Micha and August are on a plane to Amarillo to visit family. Trophy husband Chris will guest post today.
At 4:45 am we woke up our little one and all he could say was "Airport! Airport! I fly Airplane Jojo Pops house!" When I put him in his stroller at Oakland airport he gave me a hug and said, "Daddy go work?" Yes, dear child, Daddy go work. See, I don't get to visit JoJo and Pops just yet.
Is this adorable? Heartrending? Yes, and yes. Does it have anything to do with my post? Absolutely not. But I figured I'd warm you up with a quick anecdote in the manner of pastors telling a joke that is (very) loosely related to the sermon topic (I'm looking at you, Fred).
I know very little about parenting and even less about monks, so you'll have to bear with me today. Everything I learned about parenting I learned from three sources (in no order of gravity): (Tom Hodgkinson), (Christie Mellor), and Christine Rosen's of Christopher Lasch's book . I haven't actually "read" all these things, but they sound really neat.
Each appeals to the parent who (perhaps selfishly, pls discuss in comments section) rejects this idea that kids should get what they want and do what we think they should all the time. Growing up in a nice little suburb of Philadelphia where everyone plays three sports, invents new AP courses, and practice college admissions for fun on Saturday mornings, I have seen a lot of parents put their kids at the center of their lives. They talk about kids' grades, prom dates, sporting achievements, to the exclusion of anything else.
OF COURSE we should care about what our kids do. Come on, I'm not that mean. But, when parents spend all their time, energy, attention, and money on their kids, a couple things happen.
First, the parents lose themselves. That is, they forget what they're interested in. Second, they become uninteresting--especially to their children. Every relationship needs direction and focus, or else it drifts (here I am indebted to Tim Keller's sermon on ). If a child feels like their parents aren't interested in anything but them, what do they have to look up to? Kids need parents who can point them in a direction, and if that direction is right back at them, they get the feeling that they are the most important thing in world. That they're not is a vital lesson.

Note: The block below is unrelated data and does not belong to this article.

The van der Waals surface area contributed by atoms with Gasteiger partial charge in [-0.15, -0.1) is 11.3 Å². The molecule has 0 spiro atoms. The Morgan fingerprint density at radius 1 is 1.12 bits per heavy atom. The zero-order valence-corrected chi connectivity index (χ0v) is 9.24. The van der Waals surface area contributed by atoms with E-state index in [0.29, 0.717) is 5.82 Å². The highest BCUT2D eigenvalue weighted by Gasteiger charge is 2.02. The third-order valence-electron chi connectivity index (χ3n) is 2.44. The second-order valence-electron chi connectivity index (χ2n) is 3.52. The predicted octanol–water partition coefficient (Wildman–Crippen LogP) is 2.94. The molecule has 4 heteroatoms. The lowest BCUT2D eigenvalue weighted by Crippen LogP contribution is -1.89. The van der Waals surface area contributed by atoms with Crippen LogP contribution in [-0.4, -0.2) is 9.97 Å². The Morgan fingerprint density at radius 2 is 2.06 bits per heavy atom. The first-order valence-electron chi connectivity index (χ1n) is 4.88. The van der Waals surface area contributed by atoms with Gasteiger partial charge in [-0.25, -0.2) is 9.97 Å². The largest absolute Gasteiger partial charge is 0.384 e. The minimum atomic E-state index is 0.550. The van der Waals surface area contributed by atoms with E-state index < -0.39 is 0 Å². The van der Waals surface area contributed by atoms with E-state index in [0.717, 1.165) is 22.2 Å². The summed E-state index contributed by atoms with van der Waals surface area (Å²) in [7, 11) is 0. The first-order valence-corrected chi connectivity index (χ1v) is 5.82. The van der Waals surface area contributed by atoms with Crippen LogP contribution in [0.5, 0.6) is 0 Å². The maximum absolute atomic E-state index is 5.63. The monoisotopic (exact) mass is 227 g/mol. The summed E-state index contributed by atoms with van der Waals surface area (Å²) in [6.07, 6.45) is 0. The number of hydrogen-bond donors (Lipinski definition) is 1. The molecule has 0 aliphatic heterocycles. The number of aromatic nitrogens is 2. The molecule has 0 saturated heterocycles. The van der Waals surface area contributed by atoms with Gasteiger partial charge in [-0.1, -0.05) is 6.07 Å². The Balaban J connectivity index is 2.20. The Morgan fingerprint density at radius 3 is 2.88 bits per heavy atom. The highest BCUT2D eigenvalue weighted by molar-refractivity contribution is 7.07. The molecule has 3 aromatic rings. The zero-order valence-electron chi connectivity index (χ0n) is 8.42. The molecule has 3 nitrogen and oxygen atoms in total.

The Three Martini Playdate teaches us that it's okay to make our kids work. Kids used to contribute to the family. Maybe the most productive use of their time and energy isn't a martini (Bluecoat, don't skimp on the vermouth, stirred, thank you), but I'll be darned if August Henry doesn't have (a lot of) chores to do once we have a lawn to mow.
Christine Rosen's article, teaches us that if we make kids out to be the greatest thing ever, they'll think the same thing...and they'll be insufferable for it.
The Idle Parent is a direct rebuke to our parent-guilt. His is not a call to laziness or even a lack of interest in our children's development. But rather a lesson that children need time and space to learn things for themselves and grow into whole people. Contrast this with the article Micha tweeted about the other day on Helicopter Mommies. And I quote: "Fertile neglect is the name of that policy: leaving the boy to his own devices so I can pursue mine and he can develop those solitary skills that will serve him in future airports, waiting rooms and prisons."
Our dear friends have been leading Young Life for a long time and have two daughters, one in college, one just graduated. One of the things we appreciate about them is how they have always had their own life--centered around ministry and fellowship. Because of that their kids have always respected them--and more than that, have wanted to be around them and wanted to be like them. read full articblog post